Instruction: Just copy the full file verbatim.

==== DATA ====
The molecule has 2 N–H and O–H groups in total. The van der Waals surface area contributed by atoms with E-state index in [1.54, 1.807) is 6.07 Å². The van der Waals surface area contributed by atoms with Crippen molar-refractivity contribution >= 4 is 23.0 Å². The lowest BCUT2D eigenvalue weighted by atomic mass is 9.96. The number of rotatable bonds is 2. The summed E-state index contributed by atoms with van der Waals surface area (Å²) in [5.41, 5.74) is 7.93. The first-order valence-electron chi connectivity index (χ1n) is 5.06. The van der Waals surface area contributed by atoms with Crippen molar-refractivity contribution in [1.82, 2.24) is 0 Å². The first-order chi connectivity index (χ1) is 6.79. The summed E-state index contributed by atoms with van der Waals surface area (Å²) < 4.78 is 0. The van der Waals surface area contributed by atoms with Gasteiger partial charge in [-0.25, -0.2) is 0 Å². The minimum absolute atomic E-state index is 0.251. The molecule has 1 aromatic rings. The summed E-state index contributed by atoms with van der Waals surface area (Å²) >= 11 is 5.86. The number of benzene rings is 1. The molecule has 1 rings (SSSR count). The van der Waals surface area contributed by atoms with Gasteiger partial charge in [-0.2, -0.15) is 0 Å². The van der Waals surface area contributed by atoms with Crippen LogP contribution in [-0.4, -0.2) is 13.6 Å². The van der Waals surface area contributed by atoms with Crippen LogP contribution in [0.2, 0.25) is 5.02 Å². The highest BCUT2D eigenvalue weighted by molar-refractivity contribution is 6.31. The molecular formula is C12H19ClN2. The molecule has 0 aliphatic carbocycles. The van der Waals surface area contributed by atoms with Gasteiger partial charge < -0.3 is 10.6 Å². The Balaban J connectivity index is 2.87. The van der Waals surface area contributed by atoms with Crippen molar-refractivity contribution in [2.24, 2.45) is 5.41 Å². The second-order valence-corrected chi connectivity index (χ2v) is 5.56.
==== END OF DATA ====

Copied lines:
The molecule has 2 N–H and O–H groups in total. The van der Waals surface area contributed by atoms with E-state index in [1.54, 1.807) is 6.07 Å². The van der Waals surface area contributed by atoms with Crippen molar-refractivity contribution >= 4 is 23.0 Å². The lowest BCUT2D eigenvalue weighted by atomic mass is 9.96. The number of rotatable bonds is 2. The summed E-state index contributed by atoms with van der Waals surface area (Å²) in [5.41, 5.74) is 7.93. The first-order valence-electron chi connectivity index (χ1n) is 5.06. The van der Waals surface area contributed by atoms with Crippen molar-refractivity contribution in [1.82, 2.24) is 0 Å². The first-order chi connectivity index (χ1) is 6.79. The summed E-state index contributed by atoms with van der Waals surface area (Å²) < 4.78 is 0. The van der Waals surface area contributed by atoms with Gasteiger partial charge in [-0.25, -0.2) is 0 Å². The minimum absolute atomic E-state index is 0.251. The molecule has 1 aromatic rings. The summed E-state index contributed by atoms with van der Waals surface area (Å²) >= 11 is 5.86. The number of benzene rings is 1. The molecule has 1 rings (SSSR count). The van der Waals surface area contributed by atoms with Gasteiger partial charge in [-0.2, -0.15) is 0 Å². The van der Waals surface area contributed by atoms with Crippen LogP contribution in [-0.4, -0.2) is 13.6 Å². The van der Waals surface area contributed by atoms with Crippen LogP contribution in [0.2, 0.25) is 5.02 Å². The highest BCUT2D eigenvalue weighted by molar-refractivity contribution is 6.31. The molecular formula is C12H19ClN2. The molecule has 0 aliphatic carbocycles. The van der Waals surface area contributed by atoms with Gasteiger partial charge < -0.3 is 10.6 Å². The Balaban J connectivity index is 2.87. The van der Waals surface area contributed by atoms with Crippen molar-refractivity contribution in [2.24, 2.45) is 5.41 Å². The second-order valence-corrected chi connectivity index (χ2v) is 5.56.